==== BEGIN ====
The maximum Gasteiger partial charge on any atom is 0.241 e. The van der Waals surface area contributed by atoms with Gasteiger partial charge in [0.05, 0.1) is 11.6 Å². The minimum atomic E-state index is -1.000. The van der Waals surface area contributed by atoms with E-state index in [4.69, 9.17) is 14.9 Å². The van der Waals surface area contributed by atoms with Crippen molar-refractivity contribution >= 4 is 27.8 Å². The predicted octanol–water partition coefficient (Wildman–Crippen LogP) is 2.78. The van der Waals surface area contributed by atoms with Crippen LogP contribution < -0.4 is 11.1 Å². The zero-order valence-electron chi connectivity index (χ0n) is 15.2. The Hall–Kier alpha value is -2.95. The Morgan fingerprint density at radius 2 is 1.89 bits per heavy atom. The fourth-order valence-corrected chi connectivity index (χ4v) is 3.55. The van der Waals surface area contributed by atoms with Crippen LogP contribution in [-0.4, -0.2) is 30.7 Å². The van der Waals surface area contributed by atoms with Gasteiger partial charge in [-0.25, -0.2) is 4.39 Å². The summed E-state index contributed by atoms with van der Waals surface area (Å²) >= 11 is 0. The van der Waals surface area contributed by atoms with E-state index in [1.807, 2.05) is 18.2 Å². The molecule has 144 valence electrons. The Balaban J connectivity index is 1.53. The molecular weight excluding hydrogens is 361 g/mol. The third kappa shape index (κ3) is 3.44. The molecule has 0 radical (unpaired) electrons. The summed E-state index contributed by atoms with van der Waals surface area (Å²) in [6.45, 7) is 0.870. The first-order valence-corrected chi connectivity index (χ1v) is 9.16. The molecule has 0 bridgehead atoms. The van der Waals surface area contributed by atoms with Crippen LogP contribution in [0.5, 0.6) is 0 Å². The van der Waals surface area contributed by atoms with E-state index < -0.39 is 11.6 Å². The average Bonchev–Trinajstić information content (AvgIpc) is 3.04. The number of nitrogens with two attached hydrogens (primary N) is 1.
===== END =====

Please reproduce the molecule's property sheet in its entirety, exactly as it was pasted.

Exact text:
The maximum Gasteiger partial charge on any atom is 0.241 e. The van der Waals surface area contributed by atoms with Gasteiger partial charge in [0.05, 0.1) is 11.6 Å². The minimum atomic E-state index is -1.000. The van der Waals surface area contributed by atoms with E-state index in [4.69, 9.17) is 14.9 Å². The van der Waals surface area contributed by atoms with Crippen molar-refractivity contribution >= 4 is 27.8 Å². The predicted octanol–water partition coefficient (Wildman–Crippen LogP) is 2.78. The van der Waals surface area contributed by atoms with Crippen LogP contribution < -0.4 is 11.1 Å². The zero-order valence-electron chi connectivity index (χ0n) is 15.2. The Hall–Kier alpha value is -2.95. The Morgan fingerprint density at radius 2 is 1.89 bits per heavy atom. The fourth-order valence-corrected chi connectivity index (χ4v) is 3.55. The van der Waals surface area contributed by atoms with Crippen LogP contribution in [-0.4, -0.2) is 30.7 Å². The van der Waals surface area contributed by atoms with Gasteiger partial charge in [-0.25, -0.2) is 4.39 Å². The summed E-state index contributed by atoms with van der Waals surface area (Å²) >= 11 is 0. The van der Waals surface area contributed by atoms with E-state index in [1.807, 2.05) is 18.2 Å². The molecule has 144 valence electrons. The Balaban J connectivity index is 1.53. The molecular weight excluding hydrogens is 361 g/mol. The third kappa shape index (κ3) is 3.44. The molecule has 0 radical (unpaired) electrons. The summed E-state index contributed by atoms with van der Waals surface area (Å²) in [6.45, 7) is 0.870. The first-order valence-corrected chi connectivity index (χ1v) is 9.16. The molecule has 0 bridgehead atoms. The van der Waals surface area contributed by atoms with Crippen LogP contribution in [0.5, 0.6) is 0 Å². The van der Waals surface area contributed by atoms with E-state index < -0.39 is 11.6 Å². The average Bonchev–Trinajstić information content (AvgIpc) is 3.04. The number of nitrogens with two attached hydrogens (primary N) is 1.